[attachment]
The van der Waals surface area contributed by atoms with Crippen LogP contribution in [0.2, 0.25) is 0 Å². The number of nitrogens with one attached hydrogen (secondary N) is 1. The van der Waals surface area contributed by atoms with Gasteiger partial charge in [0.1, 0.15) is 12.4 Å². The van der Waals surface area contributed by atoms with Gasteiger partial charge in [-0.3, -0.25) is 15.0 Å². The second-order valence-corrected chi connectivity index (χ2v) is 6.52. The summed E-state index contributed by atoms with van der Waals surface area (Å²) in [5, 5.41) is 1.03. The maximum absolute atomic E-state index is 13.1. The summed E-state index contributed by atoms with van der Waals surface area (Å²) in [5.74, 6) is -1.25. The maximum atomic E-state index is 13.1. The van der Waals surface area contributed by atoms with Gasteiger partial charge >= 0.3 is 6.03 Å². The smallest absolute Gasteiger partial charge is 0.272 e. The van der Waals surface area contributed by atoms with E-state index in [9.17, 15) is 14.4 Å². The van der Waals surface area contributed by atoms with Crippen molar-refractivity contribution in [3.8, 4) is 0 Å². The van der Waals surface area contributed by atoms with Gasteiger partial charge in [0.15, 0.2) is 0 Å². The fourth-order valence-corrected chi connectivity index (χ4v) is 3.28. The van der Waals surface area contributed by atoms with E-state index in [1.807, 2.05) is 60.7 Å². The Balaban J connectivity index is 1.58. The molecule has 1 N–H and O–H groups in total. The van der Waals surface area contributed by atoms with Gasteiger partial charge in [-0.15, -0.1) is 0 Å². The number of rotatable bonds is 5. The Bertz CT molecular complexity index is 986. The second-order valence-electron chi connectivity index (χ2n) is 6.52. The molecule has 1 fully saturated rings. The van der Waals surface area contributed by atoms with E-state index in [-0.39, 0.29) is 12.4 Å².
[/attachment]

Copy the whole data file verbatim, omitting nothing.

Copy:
The van der Waals surface area contributed by atoms with Crippen LogP contribution in [0.2, 0.25) is 0 Å². The number of nitrogens with one attached hydrogen (secondary N) is 1. The van der Waals surface area contributed by atoms with Gasteiger partial charge in [0.1, 0.15) is 12.4 Å². The van der Waals surface area contributed by atoms with Gasteiger partial charge in [-0.3, -0.25) is 15.0 Å². The second-order valence-corrected chi connectivity index (χ2v) is 6.52. The summed E-state index contributed by atoms with van der Waals surface area (Å²) in [5, 5.41) is 1.03. The maximum absolute atomic E-state index is 13.1. The summed E-state index contributed by atoms with van der Waals surface area (Å²) in [5.74, 6) is -1.25. The maximum atomic E-state index is 13.1. The van der Waals surface area contributed by atoms with Gasteiger partial charge >= 0.3 is 6.03 Å². The smallest absolute Gasteiger partial charge is 0.272 e. The van der Waals surface area contributed by atoms with E-state index in [9.17, 15) is 14.4 Å². The van der Waals surface area contributed by atoms with Crippen molar-refractivity contribution in [3.8, 4) is 0 Å². The van der Waals surface area contributed by atoms with Gasteiger partial charge in [0.15, 0.2) is 0 Å². The fourth-order valence-corrected chi connectivity index (χ4v) is 3.28. The van der Waals surface area contributed by atoms with E-state index in [1.807, 2.05) is 60.7 Å². The Balaban J connectivity index is 1.58. The molecule has 1 N–H and O–H groups in total. The van der Waals surface area contributed by atoms with Gasteiger partial charge in [-0.15, -0.1) is 0 Å². The number of rotatable bonds is 5. The Bertz CT molecular complexity index is 986. The second-order valence-electron chi connectivity index (χ2n) is 6.52. The molecule has 1 fully saturated rings. The van der Waals surface area contributed by atoms with E-state index in [-0.39, 0.29) is 12.4 Å².